Lois Abdelmalek (standing), Taysha Marie Canales, Justin Jain, Sarah Gliko, and Anthony Martinez-Briggs in KISS. Photo by Johann Austin.

KISS POST-SHOW RESOURCES

Thank you for attending Kiss!

Now that you’ve seen the show, we’ve collected some resources and materials that might help you think through the production’s questions and provocations – and then move those reflections into action.

Some of the things we’ve been asking as we explore the impact of this show include: What is the role of an international community in a local uprising or contest over power? What role can artists hope to play in the building of meaningful cross-cultural, transnational solidarity? Given the history of American imperialism, how can progressives be smart, today, about advocating for and against intervention in the Middle East and beyond? We don’t have answers (or the same answers!) to all of these but we hope Kiss invited you to explore these questions and others who saw or with whom you’ve talked about the show.

In some ways it is not a good time to be discussing the conflict in Syria – global attention has moved on. For most of 2022, Ukraine was the focus of global humanitarian action. But the situation in Syria and for displaced Syrians in Lebanon, Jordan, and Turkey in 2022 and 2023 is in many ways as dire as it was in 2014 when images of Hungarian border guards tripping fleeing families first made international headlines and pushed Syria into the humanitarian limelight. The question of where that light gets shone and the relative obscurity of Sudan, Ethiopia, Afghanistan, and Syria is something all global citizens of conscience need to reckon with. 

In the meantime, the most meaningful solidarity might start at home. In your own reading lists and podcast queue, among your neighbors, with your friends. Syrian artists, students, and families are and have been in Philly and are eager to share their stories. Below we’ve collected some reading, listening, and viewing that might help those eager to continue unraveling what solidarity with Syria could look like as well as a list of local arts and culture outfits hosting and supporting Syrians in Philly today.

READING

Rayya El Zein, “How People Outside Syria Can Think about Helping Syrians.” Vox December 19, 2016.

  • This piece responds to the outpouring of concern from the international community around atrocities in Aleppo in the beginning of 2016. It tries to step back from the urgency of that moment to offer alternatives for thinking about what solidarity can look like – from local organizing to political education to mourning.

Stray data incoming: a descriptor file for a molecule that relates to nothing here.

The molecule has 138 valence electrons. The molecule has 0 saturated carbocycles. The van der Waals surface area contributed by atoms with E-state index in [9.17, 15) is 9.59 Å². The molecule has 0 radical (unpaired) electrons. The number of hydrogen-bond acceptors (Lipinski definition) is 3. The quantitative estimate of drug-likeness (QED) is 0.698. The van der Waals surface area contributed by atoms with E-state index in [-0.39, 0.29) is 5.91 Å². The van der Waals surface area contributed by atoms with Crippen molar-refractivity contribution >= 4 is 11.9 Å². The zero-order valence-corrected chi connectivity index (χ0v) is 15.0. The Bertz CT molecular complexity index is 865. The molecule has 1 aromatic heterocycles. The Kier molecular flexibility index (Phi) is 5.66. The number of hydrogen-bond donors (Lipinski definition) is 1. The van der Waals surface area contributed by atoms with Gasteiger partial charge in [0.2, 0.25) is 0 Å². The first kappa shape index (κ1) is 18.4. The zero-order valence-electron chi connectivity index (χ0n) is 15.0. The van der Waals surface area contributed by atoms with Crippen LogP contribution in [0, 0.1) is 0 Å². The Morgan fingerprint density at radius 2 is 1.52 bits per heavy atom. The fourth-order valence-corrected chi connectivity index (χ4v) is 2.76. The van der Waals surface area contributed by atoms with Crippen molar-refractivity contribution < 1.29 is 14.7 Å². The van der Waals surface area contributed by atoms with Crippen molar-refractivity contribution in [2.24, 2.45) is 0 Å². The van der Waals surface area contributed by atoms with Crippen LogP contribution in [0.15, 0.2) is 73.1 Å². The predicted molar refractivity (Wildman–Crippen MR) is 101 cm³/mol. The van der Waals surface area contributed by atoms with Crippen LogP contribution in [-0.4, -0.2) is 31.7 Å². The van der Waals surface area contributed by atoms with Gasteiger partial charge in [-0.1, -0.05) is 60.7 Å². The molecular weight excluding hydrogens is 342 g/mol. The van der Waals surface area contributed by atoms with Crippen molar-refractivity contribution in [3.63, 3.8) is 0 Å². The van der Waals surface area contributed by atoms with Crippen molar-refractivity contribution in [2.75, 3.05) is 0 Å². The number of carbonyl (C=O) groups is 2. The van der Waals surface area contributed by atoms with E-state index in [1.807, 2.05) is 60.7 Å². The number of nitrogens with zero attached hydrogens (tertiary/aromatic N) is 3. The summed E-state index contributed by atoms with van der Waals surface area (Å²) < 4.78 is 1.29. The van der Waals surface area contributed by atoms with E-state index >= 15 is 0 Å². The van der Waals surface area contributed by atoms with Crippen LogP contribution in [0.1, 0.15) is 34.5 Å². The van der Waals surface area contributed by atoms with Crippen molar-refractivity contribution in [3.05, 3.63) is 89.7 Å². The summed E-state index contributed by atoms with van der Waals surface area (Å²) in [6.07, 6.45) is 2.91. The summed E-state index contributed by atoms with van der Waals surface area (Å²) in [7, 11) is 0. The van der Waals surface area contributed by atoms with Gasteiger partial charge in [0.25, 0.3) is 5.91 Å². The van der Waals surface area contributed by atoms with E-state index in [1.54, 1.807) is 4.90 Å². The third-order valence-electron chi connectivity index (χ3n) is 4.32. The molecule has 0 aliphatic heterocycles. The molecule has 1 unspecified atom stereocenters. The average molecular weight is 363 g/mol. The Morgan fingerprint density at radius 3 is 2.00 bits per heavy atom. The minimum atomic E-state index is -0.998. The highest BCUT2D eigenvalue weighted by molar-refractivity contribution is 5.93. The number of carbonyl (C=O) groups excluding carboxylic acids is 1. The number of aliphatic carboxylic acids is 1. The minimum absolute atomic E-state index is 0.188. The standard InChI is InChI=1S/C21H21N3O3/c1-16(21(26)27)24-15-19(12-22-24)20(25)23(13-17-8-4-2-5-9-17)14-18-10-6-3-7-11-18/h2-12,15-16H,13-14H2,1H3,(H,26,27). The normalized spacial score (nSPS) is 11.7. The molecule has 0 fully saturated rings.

Rohini Hensman, Indefensible: Democracy, Counterrevolution, and the Rhetoric of Anti-Imperialism. Chicago: Haymarket Books, 2018.

  • This indispensable book takes a critical look at progressive and leftist discourses that have foregrounded “anti-imperialism” over all else. The chapters on Syria explore how an American left, eager not to expand a military footprint in the Middle East, ended up emboldening authoritarian actors in Syria.

Malu Halasa, Zaher Omareen, and Nawara Mahfoud, eds. Syria Speaks: Art and Culture from the Frontline. London: Saqi Books, 2014.

  • An interdisciplinary compilation of original poetry, song, visual art, and analysis from Syrian artists and authors and regional specialists. A compelling snapshot of the creativity of the early years of the Syrian revolution.

LISTENING

The Refugee Monologue Podcast, hosted by Kiss director Fadi Skeiker

“Good morning, Kafranbel,” reporter Dana Ballout on the podcast This American Life (2019) about a community radio station in Kafranbel, Syria.

“Syria’s Stolen Memories” a story about preserving cultural heritage in Syria in the podcast Kerning Cultures (2022)

VIEWING

As Far as My Fingertips Can Take Me (Tania El Khoury and Basel Daraa) performance piece featuring original music and poetry exploring experiences of Syrian refugees immigrating to Europe. 

LOCAL WORK

Al-Bustan Seeds of Culture: performances, workshops, festivals, language classes hosted by the Philadelphia area Arab-American community.

12 Gates Arts: Old City gallery showcasing international, multidisciplinary arts crossing geographic and cultural boundaries.

Friends, Peace, Sanctuary Project, Swarthmore College 2017-2019

Syria in Ink, Molly Crabapple and Marwan Hisham, Haverford College (2019)

YallaPunk, queer, SWANA-focuses musical festival (currently on hiatus)